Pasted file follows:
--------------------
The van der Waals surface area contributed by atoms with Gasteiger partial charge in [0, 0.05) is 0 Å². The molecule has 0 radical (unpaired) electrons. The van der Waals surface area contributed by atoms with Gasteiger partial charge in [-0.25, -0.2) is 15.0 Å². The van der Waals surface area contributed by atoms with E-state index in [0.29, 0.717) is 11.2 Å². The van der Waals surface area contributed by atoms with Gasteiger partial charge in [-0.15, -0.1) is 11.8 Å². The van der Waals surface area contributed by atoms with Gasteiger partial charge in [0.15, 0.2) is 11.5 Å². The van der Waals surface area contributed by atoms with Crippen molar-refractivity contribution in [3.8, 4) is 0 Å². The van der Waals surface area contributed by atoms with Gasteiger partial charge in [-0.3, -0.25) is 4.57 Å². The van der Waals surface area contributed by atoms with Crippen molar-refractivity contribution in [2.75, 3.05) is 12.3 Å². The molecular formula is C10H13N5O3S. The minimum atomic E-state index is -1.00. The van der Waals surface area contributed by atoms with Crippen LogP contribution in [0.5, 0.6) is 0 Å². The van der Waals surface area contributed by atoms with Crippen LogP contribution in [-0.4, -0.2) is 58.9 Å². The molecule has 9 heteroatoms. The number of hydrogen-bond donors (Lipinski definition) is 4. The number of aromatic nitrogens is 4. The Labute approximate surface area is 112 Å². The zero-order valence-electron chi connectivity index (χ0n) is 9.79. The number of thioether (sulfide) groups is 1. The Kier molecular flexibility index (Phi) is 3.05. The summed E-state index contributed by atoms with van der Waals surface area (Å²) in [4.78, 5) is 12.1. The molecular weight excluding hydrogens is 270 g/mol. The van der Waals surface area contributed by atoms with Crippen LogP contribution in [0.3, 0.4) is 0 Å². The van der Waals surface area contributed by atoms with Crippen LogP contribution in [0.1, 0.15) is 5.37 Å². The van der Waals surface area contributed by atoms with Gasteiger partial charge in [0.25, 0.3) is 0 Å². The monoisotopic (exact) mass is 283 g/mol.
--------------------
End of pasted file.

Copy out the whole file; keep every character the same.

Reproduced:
The van der Waals surface area contributed by atoms with Gasteiger partial charge in [0, 0.05) is 0 Å². The molecule has 0 radical (unpaired) electrons. The van der Waals surface area contributed by atoms with Gasteiger partial charge in [-0.25, -0.2) is 15.0 Å². The van der Waals surface area contributed by atoms with E-state index in [0.29, 0.717) is 11.2 Å². The van der Waals surface area contributed by atoms with Gasteiger partial charge in [-0.15, -0.1) is 11.8 Å². The van der Waals surface area contributed by atoms with Gasteiger partial charge in [0.15, 0.2) is 11.5 Å². The van der Waals surface area contributed by atoms with Crippen molar-refractivity contribution in [3.8, 4) is 0 Å². The van der Waals surface area contributed by atoms with Gasteiger partial charge in [-0.3, -0.25) is 4.57 Å². The van der Waals surface area contributed by atoms with Crippen molar-refractivity contribution in [2.75, 3.05) is 12.3 Å². The molecular formula is C10H13N5O3S. The minimum atomic E-state index is -1.00. The van der Waals surface area contributed by atoms with Crippen LogP contribution in [0.5, 0.6) is 0 Å². The van der Waals surface area contributed by atoms with Crippen LogP contribution in [-0.4, -0.2) is 58.9 Å². The molecule has 9 heteroatoms. The number of hydrogen-bond donors (Lipinski definition) is 4. The number of aromatic nitrogens is 4. The Labute approximate surface area is 112 Å². The zero-order valence-electron chi connectivity index (χ0n) is 9.79. The number of thioether (sulfide) groups is 1. The Kier molecular flexibility index (Phi) is 3.05. The summed E-state index contributed by atoms with van der Waals surface area (Å²) in [4.78, 5) is 12.1. The molecular weight excluding hydrogens is 270 g/mol. The van der Waals surface area contributed by atoms with Crippen LogP contribution in [0.3, 0.4) is 0 Å². The van der Waals surface area contributed by atoms with Crippen LogP contribution in [0.1, 0.15) is 5.37 Å². The van der Waals surface area contributed by atoms with Gasteiger partial charge in [0.25, 0.3) is 0 Å². The monoisotopic (exact) mass is 283 g/mol.